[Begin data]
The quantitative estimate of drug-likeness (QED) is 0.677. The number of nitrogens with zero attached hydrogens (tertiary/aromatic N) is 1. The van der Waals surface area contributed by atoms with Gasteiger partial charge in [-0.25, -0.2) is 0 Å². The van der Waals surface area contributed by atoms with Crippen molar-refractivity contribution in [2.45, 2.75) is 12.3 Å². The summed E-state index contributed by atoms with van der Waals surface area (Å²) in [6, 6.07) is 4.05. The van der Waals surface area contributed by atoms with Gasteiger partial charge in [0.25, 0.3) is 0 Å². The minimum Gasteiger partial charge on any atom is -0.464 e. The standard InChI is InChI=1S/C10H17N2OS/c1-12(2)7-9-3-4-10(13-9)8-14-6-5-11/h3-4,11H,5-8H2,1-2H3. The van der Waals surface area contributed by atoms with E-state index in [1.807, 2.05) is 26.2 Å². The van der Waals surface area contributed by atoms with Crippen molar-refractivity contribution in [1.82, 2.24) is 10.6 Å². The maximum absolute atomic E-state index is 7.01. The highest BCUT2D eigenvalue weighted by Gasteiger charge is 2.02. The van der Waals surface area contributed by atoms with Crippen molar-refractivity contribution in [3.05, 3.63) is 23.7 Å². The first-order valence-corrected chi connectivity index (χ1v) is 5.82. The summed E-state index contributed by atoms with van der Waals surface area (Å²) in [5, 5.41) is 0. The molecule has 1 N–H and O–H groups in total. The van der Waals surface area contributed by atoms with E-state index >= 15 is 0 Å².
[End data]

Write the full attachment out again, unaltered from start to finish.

The quantitative estimate of drug-likeness (QED) is 0.677. The number of nitrogens with zero attached hydrogens (tertiary/aromatic N) is 1. The van der Waals surface area contributed by atoms with Gasteiger partial charge in [-0.25, -0.2) is 0 Å². The van der Waals surface area contributed by atoms with Crippen molar-refractivity contribution in [2.45, 2.75) is 12.3 Å². The summed E-state index contributed by atoms with van der Waals surface area (Å²) in [6, 6.07) is 4.05. The van der Waals surface area contributed by atoms with Gasteiger partial charge in [0.25, 0.3) is 0 Å². The minimum Gasteiger partial charge on any atom is -0.464 e. The standard InChI is InChI=1S/C10H17N2OS/c1-12(2)7-9-3-4-10(13-9)8-14-6-5-11/h3-4,11H,5-8H2,1-2H3. The van der Waals surface area contributed by atoms with E-state index in [1.807, 2.05) is 26.2 Å². The van der Waals surface area contributed by atoms with Crippen molar-refractivity contribution in [1.82, 2.24) is 10.6 Å². The maximum absolute atomic E-state index is 7.01. The highest BCUT2D eigenvalue weighted by Gasteiger charge is 2.02. The van der Waals surface area contributed by atoms with Crippen molar-refractivity contribution in [3.05, 3.63) is 23.7 Å². The first-order valence-corrected chi connectivity index (χ1v) is 5.82. The summed E-state index contributed by atoms with van der Waals surface area (Å²) in [5, 5.41) is 0. The molecule has 1 N–H and O–H groups in total. The van der Waals surface area contributed by atoms with E-state index >= 15 is 0 Å².